It’s hard now to imagine Mumbai without its sea link, pop-up restaurants and Rs 200-cr blockbusters. And yet a decade ago, these didn’t exist. We take a look at the ten most important changes that have redefined the ways of this city:
1) Our commute: conquering earth, land and air
There was a time not so long ago when Mumbai’s cityscape comprised streets, railway tracks, buildings, and the odd tree. Not any more. Look up now, pretty much anywhere in the city, and your view of the sky is likely to be obstructed by an overhead conduit of some sort — a skywalk or under-construction Metro link, a flyover, monorail link or freeway.
Having exhausted our surface area, we’ve taken to the air, in a manner of speaking. Next up, tunnels underground, to accommodate the ever-growing number of cars and commuters. So the daily commute is no longer a humdrum bus-train-bus ride. It’s a sweeping, swirling, many-splendoured thing of new-age, high-speed links.
That’s the good news. The bad news is that many of us can no longer afford to live any closer than Belapur so the commute is either as long, or longer.
2) T2 and the new ATC tower: finally, flying high
Mumbai’s airport used to be little more than an undignified exit. Then the GVK group roped in curator Rajeev Sethi, who turned the new terminal, T2, into one of the country’s largest art museums, packing it with painstakingly restored wooden pillars, bespoke frescoes, and samples of ancient Indian craft forms. The new terminal and the sleek new all-glass air traffic control tower opened last year and are a fitting gateway to a global city.
Finally, we can look around and feel pride at what will be, for many tourists, their first glimpse of the country — a sparkling space that is well-appointed, plush and yet distinctly Indian. Now, the culture shock will begin only once they pass through its doors.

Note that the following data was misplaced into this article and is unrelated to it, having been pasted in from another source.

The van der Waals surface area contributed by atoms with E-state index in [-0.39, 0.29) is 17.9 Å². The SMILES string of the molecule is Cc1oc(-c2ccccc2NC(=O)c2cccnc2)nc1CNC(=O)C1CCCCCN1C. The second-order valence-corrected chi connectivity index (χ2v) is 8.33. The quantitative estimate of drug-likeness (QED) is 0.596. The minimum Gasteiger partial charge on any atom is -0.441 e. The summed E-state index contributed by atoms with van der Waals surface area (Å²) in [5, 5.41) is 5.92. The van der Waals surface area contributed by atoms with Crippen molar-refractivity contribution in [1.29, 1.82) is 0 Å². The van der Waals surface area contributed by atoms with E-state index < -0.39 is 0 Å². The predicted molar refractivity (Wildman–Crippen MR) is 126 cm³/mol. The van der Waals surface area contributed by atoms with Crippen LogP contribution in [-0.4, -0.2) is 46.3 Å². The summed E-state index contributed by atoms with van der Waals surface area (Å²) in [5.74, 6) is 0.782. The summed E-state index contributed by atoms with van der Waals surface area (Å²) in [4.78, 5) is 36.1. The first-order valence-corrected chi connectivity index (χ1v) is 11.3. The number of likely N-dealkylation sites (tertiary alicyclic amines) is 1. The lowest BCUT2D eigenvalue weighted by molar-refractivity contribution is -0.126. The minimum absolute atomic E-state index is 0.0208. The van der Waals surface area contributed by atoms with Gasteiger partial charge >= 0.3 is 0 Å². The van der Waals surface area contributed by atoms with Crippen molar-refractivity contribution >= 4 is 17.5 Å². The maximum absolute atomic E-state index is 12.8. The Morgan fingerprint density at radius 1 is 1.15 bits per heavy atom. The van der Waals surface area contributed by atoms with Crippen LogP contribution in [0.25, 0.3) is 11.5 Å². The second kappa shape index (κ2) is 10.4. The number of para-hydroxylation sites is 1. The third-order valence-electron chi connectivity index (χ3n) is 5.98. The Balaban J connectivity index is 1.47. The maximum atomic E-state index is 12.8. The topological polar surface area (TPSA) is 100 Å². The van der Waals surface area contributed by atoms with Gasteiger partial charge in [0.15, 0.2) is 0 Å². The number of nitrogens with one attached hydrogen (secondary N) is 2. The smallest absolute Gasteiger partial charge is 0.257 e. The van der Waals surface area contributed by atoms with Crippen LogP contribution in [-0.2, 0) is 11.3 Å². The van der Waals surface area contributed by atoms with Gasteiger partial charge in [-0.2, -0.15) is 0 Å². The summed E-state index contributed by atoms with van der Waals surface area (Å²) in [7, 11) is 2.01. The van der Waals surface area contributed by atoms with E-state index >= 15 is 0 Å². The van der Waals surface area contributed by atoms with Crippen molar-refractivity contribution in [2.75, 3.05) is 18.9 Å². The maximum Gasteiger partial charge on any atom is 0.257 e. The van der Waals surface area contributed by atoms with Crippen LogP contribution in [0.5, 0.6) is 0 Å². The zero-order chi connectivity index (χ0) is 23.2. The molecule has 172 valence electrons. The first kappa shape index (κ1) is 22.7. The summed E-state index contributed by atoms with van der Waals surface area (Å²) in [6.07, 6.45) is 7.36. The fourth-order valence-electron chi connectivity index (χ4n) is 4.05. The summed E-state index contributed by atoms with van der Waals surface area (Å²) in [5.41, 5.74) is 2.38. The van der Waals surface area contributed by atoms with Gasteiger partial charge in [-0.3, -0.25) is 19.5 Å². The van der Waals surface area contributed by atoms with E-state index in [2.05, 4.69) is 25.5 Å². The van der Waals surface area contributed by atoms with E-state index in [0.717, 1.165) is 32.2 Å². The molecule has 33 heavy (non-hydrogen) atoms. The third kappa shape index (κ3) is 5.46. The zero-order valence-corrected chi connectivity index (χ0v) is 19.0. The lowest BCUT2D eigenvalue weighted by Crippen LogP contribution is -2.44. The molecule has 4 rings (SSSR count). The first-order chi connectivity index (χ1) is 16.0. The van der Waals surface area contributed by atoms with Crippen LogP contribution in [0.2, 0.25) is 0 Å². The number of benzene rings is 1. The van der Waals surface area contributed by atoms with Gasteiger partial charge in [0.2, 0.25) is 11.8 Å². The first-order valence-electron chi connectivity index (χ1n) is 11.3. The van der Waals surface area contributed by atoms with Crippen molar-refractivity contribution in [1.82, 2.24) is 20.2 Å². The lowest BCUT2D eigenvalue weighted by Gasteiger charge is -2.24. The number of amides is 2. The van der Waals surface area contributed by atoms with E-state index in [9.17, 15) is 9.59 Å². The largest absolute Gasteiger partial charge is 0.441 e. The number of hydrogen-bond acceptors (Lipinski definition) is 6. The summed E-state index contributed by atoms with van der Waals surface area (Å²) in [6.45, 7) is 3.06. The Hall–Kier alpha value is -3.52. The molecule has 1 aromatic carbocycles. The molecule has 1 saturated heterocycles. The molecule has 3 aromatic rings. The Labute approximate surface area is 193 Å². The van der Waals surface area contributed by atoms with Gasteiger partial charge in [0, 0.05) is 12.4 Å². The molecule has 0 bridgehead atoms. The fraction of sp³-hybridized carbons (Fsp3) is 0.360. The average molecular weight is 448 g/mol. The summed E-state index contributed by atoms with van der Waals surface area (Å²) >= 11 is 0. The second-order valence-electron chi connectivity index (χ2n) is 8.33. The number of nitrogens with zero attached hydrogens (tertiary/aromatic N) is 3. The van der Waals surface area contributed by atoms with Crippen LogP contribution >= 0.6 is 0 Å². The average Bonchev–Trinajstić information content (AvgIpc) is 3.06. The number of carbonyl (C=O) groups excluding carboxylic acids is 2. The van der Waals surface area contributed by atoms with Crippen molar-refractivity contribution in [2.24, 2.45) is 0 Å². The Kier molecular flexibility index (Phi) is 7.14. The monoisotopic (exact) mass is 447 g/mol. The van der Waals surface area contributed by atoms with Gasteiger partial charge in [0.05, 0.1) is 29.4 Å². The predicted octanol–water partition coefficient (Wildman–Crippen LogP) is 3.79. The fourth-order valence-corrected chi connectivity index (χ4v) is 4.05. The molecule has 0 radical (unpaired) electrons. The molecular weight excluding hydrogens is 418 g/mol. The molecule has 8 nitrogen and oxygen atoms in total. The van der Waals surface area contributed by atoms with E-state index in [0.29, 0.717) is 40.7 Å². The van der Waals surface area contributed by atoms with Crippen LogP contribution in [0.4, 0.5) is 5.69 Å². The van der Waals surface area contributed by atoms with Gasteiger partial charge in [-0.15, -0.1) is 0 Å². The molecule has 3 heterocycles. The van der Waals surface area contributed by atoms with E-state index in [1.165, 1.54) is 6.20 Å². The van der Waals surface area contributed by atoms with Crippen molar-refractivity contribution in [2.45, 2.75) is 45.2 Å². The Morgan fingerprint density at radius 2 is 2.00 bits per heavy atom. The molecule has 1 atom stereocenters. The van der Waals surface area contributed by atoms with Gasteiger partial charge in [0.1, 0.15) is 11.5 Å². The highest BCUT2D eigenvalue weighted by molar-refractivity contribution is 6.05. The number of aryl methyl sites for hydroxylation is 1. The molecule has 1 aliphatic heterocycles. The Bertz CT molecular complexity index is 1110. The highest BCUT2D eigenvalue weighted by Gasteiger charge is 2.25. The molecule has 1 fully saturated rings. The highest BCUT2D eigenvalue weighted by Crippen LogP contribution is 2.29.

3) The food scene: an age of Dessert bars, pop-ups, home chefs
Eating out used to mean a choice between ‘Chinese’, ‘Indian’ and ‘Continental’. As far as cuisines are concerned, you can now travel the world, a plate at a time, right here in the city. You can try Mexican or Mongolian, Nigerian or Meghalayan food. Like desserts? Pick from eateries that serve only yoghurt, or only cookies, only waffles, or just chocolate served up in different ways.
Prefer home food? Pop into the drawing rooms of an Assamese, Goan, Bengali, Bohri or Parsi home chef. Or head to one of many food events where other home chefs serve up scones and bacon jam. You can also take food tours that pick an ingredient or cuisine and explore its origins and examples in the city. Or join a meetup group for foodie adventures. If anything, the city’s now got too many options to choose from. But hey, there’s an app for that.
4) The skyline: a mixed-up makeover
There was only one image you could use to signify Mumbai without words — Gateway of India. Today, you could sketch the Bandra-Worli sea link, or the sweep of the bay with its soaring high-rises. India’s global city finally has a recognisable skyline. Of course, in typically Mumbai fashion, it is not a pretty skyline, nor a well-planned one. And it has come at a very high price, swallowing up acres of mill land in the heart of the city that were supposed to be used for green open spaces.
Instead, the mills have been turned into malls, or torn down and replaced by luxury residences. A 33-km coastal road promises to add another element, eventually. For better or for worse.
5) Bal Thackeray is dead: a party loses its roar
When he roared, the city shuddered. At the crook of a finger, he could summon enraged masses and unleash a fury of violence. Bal Thackeray never held public office, yet there has been no Mumbai politician quite as commanding. In fact, his boots were so big that it has been impossible for the party he founded, the Shiv Sena, to fill them. Today, strike calls go largely unheeded; Matoshree is no longer a Mumbai nerve centre; internal squabbling has seen stalwarts leave, and the party’s voteshare has plummeted. As a son and grandson struggle to revive the Sena’s fortunes, a charismatic rebel nephew’s dream of continuing the legacy externally has more or less perished.